Volunteers Ensure that Benson Park is Always Picturesque
September 22, 2017
by David S. Morin
Have you ever wondered as you walk through Benson Park how the many gardens, picnic areas, pathways, and walking trails are maintained? Most of this work is completed by volunteers on a weekly basis and during several cleanup days each year. The volunteers range from Benson Park Committee members, adopt a spot volunteers, concerned residents and students who take much pride in the appearance of Benson Park.
A small platoon of volunteers converged on Benson Park on Sept. 16 for the Benson Park Cleanup Day. At 9 a.m., the group spread out across the park completing several projects from spreading loam, planting grass seed, weeding gardens, cleaning up fallen apples, pinecones, and branches to spreading crushed asphalt along a pathway in the Butterfly Garden.
Barbara Bouchard spent the day on her hands and knees weeding one of the many gardens. She first became aware of the park after her nephew spent many hours in the park enjoying the park’s many features and his love for fishing. Her nephew who was very fond of the park passed away some time ago, but his one wish was to have a tree planted in the park where the family could meet and remember him. The boy’s wish became a reality when a tree was planted within the park by his family. Today Barbara said the park is worth all of her efforts, and she continues to volunteer in the park making as many cleanup days as she can.
The mother-and-daughter team of Linda and Jessica Kipnes spent several hours with rakes and shovels spreading crushed asphalt along a path in the park. The Butterfly Garden is a project of the Hudson Junior Woman’s Club of which Linda is a member. Along with her daughter Jessica, who recently returned to her hometown, Linda enjoys working in the park. Linda makes as many cleanup days in the park each year she possibly can. Since returning home Jessica has spent several hours a week in the park completing many maintenance and landscaping chores. Both are amazed at how many people use the park on a day-to-day basis and believe a few hours of hard work on what was a hot and humid day is time well spent.
Marian Muskiewicz, also a member of the Hudson Junior Woman’s Club, is considered the garden expert. During her many years in Hudson, she tended many large gardens at her home. When she retired she sold that home and moved to a senior complex that did not allow for much gardening to take place. Marion said Benson’s was the perfect place for her to continue her love for gardening and also give back to the community. During this day Marion trimmed back the plants, weeded the garden and took care of other needed tasks so everything would need to look its best. She is very proud of the park, and, on many occasions, brings neighbors from her neighborhood to the park to walk along the paths and enjoy Benson’s beauty.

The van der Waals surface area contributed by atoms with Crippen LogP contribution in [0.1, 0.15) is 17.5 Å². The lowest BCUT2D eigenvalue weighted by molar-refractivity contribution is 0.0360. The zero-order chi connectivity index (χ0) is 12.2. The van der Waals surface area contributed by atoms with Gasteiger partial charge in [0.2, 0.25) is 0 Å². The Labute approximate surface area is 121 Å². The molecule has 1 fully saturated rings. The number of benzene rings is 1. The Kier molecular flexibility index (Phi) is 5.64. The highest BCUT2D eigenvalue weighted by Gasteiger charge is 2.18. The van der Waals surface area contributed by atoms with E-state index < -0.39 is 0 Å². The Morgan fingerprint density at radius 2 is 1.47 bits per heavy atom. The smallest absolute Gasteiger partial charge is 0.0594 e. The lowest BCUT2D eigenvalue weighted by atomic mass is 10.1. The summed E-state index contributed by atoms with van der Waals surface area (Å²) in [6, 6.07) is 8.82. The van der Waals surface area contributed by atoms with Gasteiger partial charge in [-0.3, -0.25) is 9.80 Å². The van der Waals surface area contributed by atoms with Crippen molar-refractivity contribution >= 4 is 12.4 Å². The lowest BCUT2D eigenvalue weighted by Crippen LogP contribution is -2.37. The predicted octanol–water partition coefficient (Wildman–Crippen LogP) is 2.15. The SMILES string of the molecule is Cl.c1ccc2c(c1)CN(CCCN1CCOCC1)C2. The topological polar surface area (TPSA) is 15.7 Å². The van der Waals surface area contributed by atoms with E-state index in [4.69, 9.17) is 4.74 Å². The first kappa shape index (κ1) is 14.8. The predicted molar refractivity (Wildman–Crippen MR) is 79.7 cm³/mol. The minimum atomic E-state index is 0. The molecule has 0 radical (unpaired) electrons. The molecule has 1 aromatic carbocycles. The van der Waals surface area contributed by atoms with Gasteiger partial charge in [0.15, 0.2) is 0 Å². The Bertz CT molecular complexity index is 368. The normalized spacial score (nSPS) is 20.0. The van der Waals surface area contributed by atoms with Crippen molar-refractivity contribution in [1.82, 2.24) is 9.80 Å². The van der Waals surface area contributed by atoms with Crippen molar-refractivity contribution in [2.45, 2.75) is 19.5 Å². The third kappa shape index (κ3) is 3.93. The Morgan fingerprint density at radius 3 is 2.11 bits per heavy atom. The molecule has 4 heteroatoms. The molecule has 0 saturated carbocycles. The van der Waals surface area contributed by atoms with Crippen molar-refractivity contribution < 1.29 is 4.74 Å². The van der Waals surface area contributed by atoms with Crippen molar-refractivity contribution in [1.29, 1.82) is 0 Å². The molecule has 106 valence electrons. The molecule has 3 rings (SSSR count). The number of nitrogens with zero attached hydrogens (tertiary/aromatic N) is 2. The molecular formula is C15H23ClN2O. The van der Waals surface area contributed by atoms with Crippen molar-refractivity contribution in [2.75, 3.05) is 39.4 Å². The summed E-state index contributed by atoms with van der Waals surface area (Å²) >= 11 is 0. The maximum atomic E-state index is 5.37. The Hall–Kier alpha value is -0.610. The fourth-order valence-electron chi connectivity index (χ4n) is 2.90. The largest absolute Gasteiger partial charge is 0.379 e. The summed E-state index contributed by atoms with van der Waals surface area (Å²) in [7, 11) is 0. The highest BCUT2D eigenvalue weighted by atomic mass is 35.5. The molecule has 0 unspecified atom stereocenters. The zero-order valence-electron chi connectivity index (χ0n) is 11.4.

Lily Wagner, Katerina Panagakis, and Natalia Correia, all students from the Tyngsborough (Mass.) Middle School came to help at the park to complete a school project. The three girls fulfilled their social studies class assignment of performing a good deed in honor of those lost on Sept. 11, 2001. The girls wielded rakes, shovels and a wheelbarrow and were assigned to rake out the playground area. Within a short time, they completed that task –proud to have worked just below the 9/11 Memorial.
Working in the dirt is not the only task that is completed on clean up days. There is a group who takes care of the needed paperwork, keeps the group hydrated and probably the most important task, feeds the volunteers. These behind-the-scenes people cooked up a feast of everything: macaroni and cheese, hot dogs, Mexican quiche along with several great tasting desserts which a grateful group of volunteers very much appreciated.
Richard Empey has been a volunteer at the since park the beginning. Dick now serves as the vice chairman for the town’s Benson Committee and is the ex officio park go-to person. When work began in the park, Dick was retired and had the time to give back to his community. He and a group of others would come to the park clear brush, cut in the four miles of trails through the wooded area, build bridges, clear picnic areas and complete many of the projects you see today completed in the park. In 2010 he joined the Benson Committee and hasn’t looked back.
At the Sept. 16 event, he worked on a trail and then spent several hours clearing a trail and loaming and seeding a vacated adopt a spot. He is very proud of what has been accomplished within the park. He normally spends at least 15 hours a week working in the park and caring for its landscape. He said one of the benefits of his work is meeting a lot of good people who come to the park each and every day.
When asked what he felt the biggest accomplishment completed in the park has been, Dick provided an unexpected answer. Instead of centering on the volunteers or his work, he focused on the fact that Hudson area residents have a safe place to enjoy time with their families in the outdoors, and that is what the park is all about.